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Part 1: Motor Comparison: Standard vs. Energy Efficient
Part 2: Energy-Efficient Motors: Are They Worth the Cost?
Part 3: Surveying Motors for Energy-Efficiency Improvements
Part 4: Motor Efficiency: Evaluate Power Quality, Perform Maintenance
Part 5: The Keys to Preventing Motor Failure
September 2008 -
Power & Communication Article Use Policy
The extra cost of an energy-efficient motor is often quickly repaid in energy savings. Each point of improved motor efficiency can save significant amounts of money each year. In typical industrial applications, energy-efficient motors are cost-effective when they operate more than 4,000 hours a year, given a two-year simple payback criterion.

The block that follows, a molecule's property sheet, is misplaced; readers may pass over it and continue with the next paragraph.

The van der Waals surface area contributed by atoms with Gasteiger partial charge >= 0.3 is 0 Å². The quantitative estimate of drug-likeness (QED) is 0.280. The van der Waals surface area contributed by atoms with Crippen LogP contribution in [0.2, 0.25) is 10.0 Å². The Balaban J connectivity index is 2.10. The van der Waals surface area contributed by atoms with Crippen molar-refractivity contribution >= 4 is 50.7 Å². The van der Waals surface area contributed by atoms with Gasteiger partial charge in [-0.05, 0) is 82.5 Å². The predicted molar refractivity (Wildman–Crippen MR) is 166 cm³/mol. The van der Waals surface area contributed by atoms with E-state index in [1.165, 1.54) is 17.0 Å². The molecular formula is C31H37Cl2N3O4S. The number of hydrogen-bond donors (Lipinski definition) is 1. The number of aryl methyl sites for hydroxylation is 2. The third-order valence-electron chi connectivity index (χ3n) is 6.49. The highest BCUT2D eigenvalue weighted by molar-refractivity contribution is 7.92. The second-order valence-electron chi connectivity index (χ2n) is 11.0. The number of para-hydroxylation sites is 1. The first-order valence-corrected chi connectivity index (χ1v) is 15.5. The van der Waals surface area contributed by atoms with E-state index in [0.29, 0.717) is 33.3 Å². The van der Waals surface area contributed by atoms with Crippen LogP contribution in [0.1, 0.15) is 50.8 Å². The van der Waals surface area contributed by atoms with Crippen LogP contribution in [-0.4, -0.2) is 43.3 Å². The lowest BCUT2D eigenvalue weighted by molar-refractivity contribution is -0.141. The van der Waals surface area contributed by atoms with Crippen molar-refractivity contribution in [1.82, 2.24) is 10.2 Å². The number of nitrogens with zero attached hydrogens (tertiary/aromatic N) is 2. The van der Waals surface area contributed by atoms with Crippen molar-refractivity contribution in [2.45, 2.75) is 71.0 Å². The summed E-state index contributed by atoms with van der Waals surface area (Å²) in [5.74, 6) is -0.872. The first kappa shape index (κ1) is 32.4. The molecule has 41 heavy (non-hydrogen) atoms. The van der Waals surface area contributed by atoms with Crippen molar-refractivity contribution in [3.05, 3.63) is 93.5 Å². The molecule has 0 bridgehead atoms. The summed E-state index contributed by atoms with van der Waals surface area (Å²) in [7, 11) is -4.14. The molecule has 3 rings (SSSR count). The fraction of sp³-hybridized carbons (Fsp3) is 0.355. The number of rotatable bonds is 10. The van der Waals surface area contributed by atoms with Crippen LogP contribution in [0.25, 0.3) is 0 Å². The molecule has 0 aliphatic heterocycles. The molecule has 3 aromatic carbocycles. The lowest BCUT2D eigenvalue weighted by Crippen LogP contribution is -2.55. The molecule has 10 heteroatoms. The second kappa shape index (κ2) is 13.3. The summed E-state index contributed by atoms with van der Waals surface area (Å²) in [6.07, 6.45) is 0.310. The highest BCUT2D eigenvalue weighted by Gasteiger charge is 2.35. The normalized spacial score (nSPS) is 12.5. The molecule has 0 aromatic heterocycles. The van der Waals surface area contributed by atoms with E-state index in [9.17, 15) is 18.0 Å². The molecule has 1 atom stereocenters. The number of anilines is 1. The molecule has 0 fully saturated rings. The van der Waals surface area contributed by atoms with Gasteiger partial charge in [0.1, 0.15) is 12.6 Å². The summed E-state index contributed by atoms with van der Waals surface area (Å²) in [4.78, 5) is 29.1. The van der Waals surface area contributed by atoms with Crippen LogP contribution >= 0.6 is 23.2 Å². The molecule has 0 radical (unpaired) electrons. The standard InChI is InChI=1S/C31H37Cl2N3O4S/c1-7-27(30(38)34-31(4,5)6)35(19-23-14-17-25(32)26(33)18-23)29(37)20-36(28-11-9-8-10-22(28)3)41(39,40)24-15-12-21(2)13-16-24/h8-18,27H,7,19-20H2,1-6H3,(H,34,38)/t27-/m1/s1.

For example, with an energy cost of $0.04 per kilowatt-hour (kWh), a single point of efficiency gain for a continuously operating 50-hp motor with a 75 percent load factor saves 4,079 kWh, or $163 annually. So an energy-efficient motor that offers four points of efficiency gain can cost up to $1,304 more than a standard model and still meet a two-year simple payback criterion. A utility rebate program would further enhance the benefits of an energy-efficient motor.
When possible, managers should obtain actual price quotes from motor distributors to calculate simple paybacks. Motors rarely sell at full list price. Managers typically can get a 20-60 percent discount from vendors, with specific prices depending on the distributor’s pricing policies, the number and type of motors purchased, and fluctuations in the motor market.